Games of the year
We were treated to the two best games of the year on Bank Holiday Monday with the U-21A and B finals.
Both contests were played in the proper spirit and the attacking football on view was as good as anything we have witnessed in a long time.
In his column this week Manus Boyle is critical that the semi-finals and finals were squeezed into the weekend, but I’m not sure that I totally agree. There was a certain amount of excitement built up around the competition because the latter stages were played in such a short time. And it certainly is an improvement when the final was being played in the first week of January a number of years ago.
Congratulations to Gaoth Dobhair and Killybegs on their successes and well done to Aodh Ruadh and Letterkenny Gaels, who both played their part in two thoroughly competitive games.
The winning Gaoth Dobhair team are all underage again next year. The senior club have been in the doldrums in recent years, but based on this group of players, they could be contenders at senior level in the very near future.
Great to see Michael Carroll stepping up to the plate at midfield. And the pace that the side have in the likes of Naoise O Baoill and Cian Mulligan is frightening at times.
Aodh Ruadh, too, are up to Division Two of the league and their team was a little younger than Gaoth Dobhair’s, with more minor players involved. But there are encouraging signs for them also.
The B final was just as competitive and free-flowing and two 17-year-olds caught the eye for the winners, Killybegs, Michael Gallagher hitting 1-5 from play in the second half and Shaun Gorrell getting two vital points when Letterkenny Gaels were back in the game in the final minutes.
Well done also to the two referees, who contributed to the occasion, James Connors and Jimmy White. I was at the semi-final between Aodh Ruadh and Naomh Conaill on Friday night in Ardara also where Jimmy White was also in charge. He is the best referee we have seen in this county in my time involved and can get through a game without any fuss, dealing with anything that has to be dealt with, and still allowing the game to flow. The A final on Monday would probably not have been as free-flowing without him.
Glenswilly come up short
On Sunday in Newry, Glenswilly didn’t do what they normally do so well - close out the game. If they had got that second goal early in the second half to go five clear, they could well have been getting ready for an Ulster semi-final.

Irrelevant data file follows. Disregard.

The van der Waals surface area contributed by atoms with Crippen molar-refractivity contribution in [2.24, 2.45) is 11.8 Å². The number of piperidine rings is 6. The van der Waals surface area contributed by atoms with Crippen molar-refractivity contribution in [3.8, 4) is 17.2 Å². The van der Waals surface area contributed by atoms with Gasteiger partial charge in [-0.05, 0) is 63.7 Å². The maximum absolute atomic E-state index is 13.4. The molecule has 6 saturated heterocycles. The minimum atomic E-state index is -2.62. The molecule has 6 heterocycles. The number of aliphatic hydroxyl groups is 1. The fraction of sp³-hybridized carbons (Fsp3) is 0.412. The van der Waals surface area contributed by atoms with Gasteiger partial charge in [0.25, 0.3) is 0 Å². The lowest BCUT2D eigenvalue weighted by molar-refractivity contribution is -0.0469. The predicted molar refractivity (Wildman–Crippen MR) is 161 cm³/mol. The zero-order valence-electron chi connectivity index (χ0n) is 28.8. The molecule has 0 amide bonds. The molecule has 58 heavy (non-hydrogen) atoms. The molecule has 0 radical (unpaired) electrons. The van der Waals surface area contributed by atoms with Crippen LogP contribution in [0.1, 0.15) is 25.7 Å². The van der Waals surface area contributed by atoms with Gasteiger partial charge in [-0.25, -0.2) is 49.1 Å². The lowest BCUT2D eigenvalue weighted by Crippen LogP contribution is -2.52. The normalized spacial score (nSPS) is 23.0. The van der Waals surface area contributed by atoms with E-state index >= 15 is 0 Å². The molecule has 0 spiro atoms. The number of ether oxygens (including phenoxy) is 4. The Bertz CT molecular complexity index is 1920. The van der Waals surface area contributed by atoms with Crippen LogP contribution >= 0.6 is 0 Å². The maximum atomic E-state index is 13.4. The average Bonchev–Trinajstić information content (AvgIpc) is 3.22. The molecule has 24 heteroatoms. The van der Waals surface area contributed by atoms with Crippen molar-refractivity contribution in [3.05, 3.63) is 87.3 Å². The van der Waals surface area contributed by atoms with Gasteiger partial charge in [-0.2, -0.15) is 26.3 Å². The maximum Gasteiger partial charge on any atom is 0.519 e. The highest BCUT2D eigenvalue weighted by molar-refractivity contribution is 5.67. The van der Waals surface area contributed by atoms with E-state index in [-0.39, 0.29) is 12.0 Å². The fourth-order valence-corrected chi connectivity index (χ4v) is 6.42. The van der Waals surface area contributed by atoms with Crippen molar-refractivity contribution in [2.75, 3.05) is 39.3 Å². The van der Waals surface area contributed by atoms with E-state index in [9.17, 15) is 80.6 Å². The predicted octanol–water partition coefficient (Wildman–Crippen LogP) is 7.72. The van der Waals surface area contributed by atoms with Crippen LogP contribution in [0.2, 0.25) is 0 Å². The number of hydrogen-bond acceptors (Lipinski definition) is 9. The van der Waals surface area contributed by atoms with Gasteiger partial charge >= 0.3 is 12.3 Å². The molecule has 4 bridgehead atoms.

Spare a thought, though, for Cathal Gallagher. It seemed that his effort for goal was deflected for a ‘45’, and then almost immediately, he was penalised for the high tackle on Conor Laverty, which led to the Kilcoo penalty. There was no doubting that it was a penalty, but the red card was very harsh. Indeed, it is a recurring theme nowadays that players who are tackled around the shoulder area are going down dramatically. Maybe it is even being coached. Once the contact is made, the feet go up in the air and the player automatically tumbles dramatically backwards.
Overall, though, Glenswilly can have no excuses. Michael Murphy, despite being double marked at all times, did his best to create things, while Neil Gallagher was also given special treatment around midfield so that he wouldn’t be providing any killer passes.
On a separate issue, I was approached in Ardara on Friday night last about my comments recently again reiterating my opinion that Michael Murphy was the best player that Donegal had ever produced.
The Ardara man said he would take issue with that opinion, saying that Michael Murphy was the second best player that Donegal had produced. Thinking he was going to name someone from the distant past, I asked him who did he think was the best. “Neil Gallagher,” says he.
It’s what makes sport so unique. Everyone has an opinion.
Indeed, there is a man in Kilcar who has argued with me that Michael Murphy wouldn’t make the top ten all-time Donegal footballers!